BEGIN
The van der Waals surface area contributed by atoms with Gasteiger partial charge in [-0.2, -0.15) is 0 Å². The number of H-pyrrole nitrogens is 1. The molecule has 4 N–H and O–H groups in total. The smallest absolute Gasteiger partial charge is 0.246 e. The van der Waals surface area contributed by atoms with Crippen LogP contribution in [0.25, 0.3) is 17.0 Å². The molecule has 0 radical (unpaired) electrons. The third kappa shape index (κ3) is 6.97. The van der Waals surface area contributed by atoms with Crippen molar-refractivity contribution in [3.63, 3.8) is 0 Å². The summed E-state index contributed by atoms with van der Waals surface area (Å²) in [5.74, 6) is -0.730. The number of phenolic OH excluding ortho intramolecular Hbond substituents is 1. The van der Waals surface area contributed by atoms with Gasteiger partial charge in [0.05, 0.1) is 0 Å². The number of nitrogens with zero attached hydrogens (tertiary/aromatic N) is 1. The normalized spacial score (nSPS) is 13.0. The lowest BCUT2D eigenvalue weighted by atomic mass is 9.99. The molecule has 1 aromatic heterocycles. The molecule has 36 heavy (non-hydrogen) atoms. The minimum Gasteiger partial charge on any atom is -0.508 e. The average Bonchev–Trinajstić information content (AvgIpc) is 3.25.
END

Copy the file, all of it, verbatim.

The van der Waals surface area contributed by atoms with Gasteiger partial charge in [-0.2, -0.15) is 0 Å². The number of H-pyrrole nitrogens is 1. The molecule has 4 N–H and O–H groups in total. The smallest absolute Gasteiger partial charge is 0.246 e. The van der Waals surface area contributed by atoms with Crippen LogP contribution in [0.25, 0.3) is 17.0 Å². The molecule has 0 radical (unpaired) electrons. The third kappa shape index (κ3) is 6.97. The van der Waals surface area contributed by atoms with Crippen molar-refractivity contribution in [3.63, 3.8) is 0 Å². The summed E-state index contributed by atoms with van der Waals surface area (Å²) in [5.74, 6) is -0.730. The number of phenolic OH excluding ortho intramolecular Hbond substituents is 1. The van der Waals surface area contributed by atoms with Gasteiger partial charge in [0.05, 0.1) is 0 Å². The number of nitrogens with zero attached hydrogens (tertiary/aromatic N) is 1. The normalized spacial score (nSPS) is 13.0. The lowest BCUT2D eigenvalue weighted by atomic mass is 9.99. The molecule has 1 aromatic heterocycles. The molecule has 36 heavy (non-hydrogen) atoms. The minimum Gasteiger partial charge on any atom is -0.508 e. The average Bonchev–Trinajstić information content (AvgIpc) is 3.25.